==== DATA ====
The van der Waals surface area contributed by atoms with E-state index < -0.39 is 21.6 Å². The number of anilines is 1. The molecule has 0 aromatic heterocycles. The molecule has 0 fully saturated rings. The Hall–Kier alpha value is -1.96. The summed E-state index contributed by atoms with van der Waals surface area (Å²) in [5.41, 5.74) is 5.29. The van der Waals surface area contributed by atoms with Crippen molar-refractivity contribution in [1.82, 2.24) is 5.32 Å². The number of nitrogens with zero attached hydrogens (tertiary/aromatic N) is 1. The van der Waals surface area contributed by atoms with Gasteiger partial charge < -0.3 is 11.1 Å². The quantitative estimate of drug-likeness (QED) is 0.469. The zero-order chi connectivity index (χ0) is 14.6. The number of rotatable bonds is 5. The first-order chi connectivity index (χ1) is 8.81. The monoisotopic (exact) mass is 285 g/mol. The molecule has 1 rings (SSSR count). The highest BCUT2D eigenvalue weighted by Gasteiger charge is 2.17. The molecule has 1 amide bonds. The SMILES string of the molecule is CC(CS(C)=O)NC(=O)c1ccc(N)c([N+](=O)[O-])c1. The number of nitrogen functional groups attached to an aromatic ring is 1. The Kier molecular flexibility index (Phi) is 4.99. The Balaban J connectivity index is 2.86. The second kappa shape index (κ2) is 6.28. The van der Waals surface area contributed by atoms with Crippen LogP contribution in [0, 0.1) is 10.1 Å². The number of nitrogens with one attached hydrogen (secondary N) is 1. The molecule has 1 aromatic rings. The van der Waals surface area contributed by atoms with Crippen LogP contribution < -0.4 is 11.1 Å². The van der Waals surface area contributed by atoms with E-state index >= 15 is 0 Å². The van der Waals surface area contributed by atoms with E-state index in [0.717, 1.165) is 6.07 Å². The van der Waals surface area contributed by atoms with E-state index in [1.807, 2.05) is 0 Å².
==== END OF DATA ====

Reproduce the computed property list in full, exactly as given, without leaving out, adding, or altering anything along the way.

The van der Waals surface area contributed by atoms with E-state index < -0.39 is 21.6 Å². The number of anilines is 1. The molecule has 0 aromatic heterocycles. The molecule has 0 fully saturated rings. The Hall–Kier alpha value is -1.96. The summed E-state index contributed by atoms with van der Waals surface area (Å²) in [5.41, 5.74) is 5.29. The van der Waals surface area contributed by atoms with Crippen molar-refractivity contribution in [1.82, 2.24) is 5.32 Å². The number of nitrogens with zero attached hydrogens (tertiary/aromatic N) is 1. The van der Waals surface area contributed by atoms with Gasteiger partial charge < -0.3 is 11.1 Å². The quantitative estimate of drug-likeness (QED) is 0.469. The zero-order chi connectivity index (χ0) is 14.6. The number of rotatable bonds is 5. The first-order chi connectivity index (χ1) is 8.81. The monoisotopic (exact) mass is 285 g/mol. The molecule has 1 rings (SSSR count). The highest BCUT2D eigenvalue weighted by Gasteiger charge is 2.17. The molecule has 1 amide bonds. The SMILES string of the molecule is CC(CS(C)=O)NC(=O)c1ccc(N)c([N+](=O)[O-])c1. The number of nitrogen functional groups attached to an aromatic ring is 1. The Kier molecular flexibility index (Phi) is 4.99. The Balaban J connectivity index is 2.86. The second kappa shape index (κ2) is 6.28. The van der Waals surface area contributed by atoms with Crippen LogP contribution in [0, 0.1) is 10.1 Å². The number of nitrogens with one attached hydrogen (secondary N) is 1. The molecule has 1 aromatic rings. The van der Waals surface area contributed by atoms with Crippen LogP contribution < -0.4 is 11.1 Å². The van der Waals surface area contributed by atoms with E-state index >= 15 is 0 Å². The van der Waals surface area contributed by atoms with E-state index in [0.717, 1.165) is 6.07 Å². The van der Waals surface area contributed by atoms with E-state index in [1.807, 2.05) is 0 Å².